Israeli Scientists Achieve Breakthrough in DNA Computing

National Geographic: 'Israeli scientists have devised a computer that can perform 330 trillion operations per second, more than 100,000 times the speed of the fastest PC.'

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Israeli scientists, in collaboration with researchers from around the world, have developed DNA strands capable of carrying charges for DNA-based electrical circuits, according to a paper published this week on the Nature Nanotechnology website.

Researchers have described the team's work as the greatest breakthrough in DNA-based electrical circuits in the last ten years. National Geographic called it "a giant step in DNA computing."

As a result of the research, circuits based on the genetic structure of all living beings and providing processors significantly faster than current technology could soon become a reality.

According to National Geographic, "Israeli scientists have devised a computer that can perform 330 trillion operations per second, more than 100,000 times the speed of the fastest PC."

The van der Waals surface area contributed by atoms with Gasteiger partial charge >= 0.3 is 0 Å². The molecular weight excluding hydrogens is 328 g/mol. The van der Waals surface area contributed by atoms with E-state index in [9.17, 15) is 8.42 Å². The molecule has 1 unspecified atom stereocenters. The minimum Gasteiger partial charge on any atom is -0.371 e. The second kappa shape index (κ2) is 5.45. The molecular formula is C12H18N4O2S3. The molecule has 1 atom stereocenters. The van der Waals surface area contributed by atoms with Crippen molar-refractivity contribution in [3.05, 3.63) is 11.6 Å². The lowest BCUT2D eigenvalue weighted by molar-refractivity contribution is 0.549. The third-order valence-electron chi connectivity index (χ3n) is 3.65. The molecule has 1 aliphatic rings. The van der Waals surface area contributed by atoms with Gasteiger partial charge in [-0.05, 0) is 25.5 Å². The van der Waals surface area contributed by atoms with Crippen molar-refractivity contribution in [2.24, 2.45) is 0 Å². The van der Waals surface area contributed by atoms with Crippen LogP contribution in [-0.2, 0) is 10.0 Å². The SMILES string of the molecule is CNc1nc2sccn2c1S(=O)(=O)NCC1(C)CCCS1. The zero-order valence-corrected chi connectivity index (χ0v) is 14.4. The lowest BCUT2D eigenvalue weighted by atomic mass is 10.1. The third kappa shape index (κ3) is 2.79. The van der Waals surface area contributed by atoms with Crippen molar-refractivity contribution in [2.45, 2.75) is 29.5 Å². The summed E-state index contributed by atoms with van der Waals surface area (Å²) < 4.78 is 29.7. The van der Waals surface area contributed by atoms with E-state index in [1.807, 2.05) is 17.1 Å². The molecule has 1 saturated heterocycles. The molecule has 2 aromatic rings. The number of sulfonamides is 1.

The international group involved in the research was led by Prof. Danny Porath of the Hebrew University of Jerusalem, while the molecules were produced by a group led by Alexander Kotlyar of Tel Aviv University. The research was carried out in collaboration with groups from Denmark, Spain, the U.S., Italy and Cyprus.

"This research paves the way for implementing DNA-based programmable circuits for molecular electronics, which could lead to a new generation of computer circuits that can be more sophisticated, cheaper and simpler to make," Porath said.

Explaining the research, National Geographic wrote: "Think of DNA as software, and enzymes as hardware. Put them together in a test tube. The way in which these molecules undergo chemical reactions with each other allows simple operations to be performed as a byproduct of the reactions. The scientists tell the devices what to do by controlling the composition of the DNA software molecules. It's a completely different approach to pushing electrons around a dry circuit in a conventional computer."

This research could bring DNA back to the forefront of research in materials science. If transistors made of genetic code are formed into a processor, it could herald a new age of microelectronics. By bringing the microscopic transistors close together, additional circuits could fit on a chip, allowing parallel processing and increasing system speed.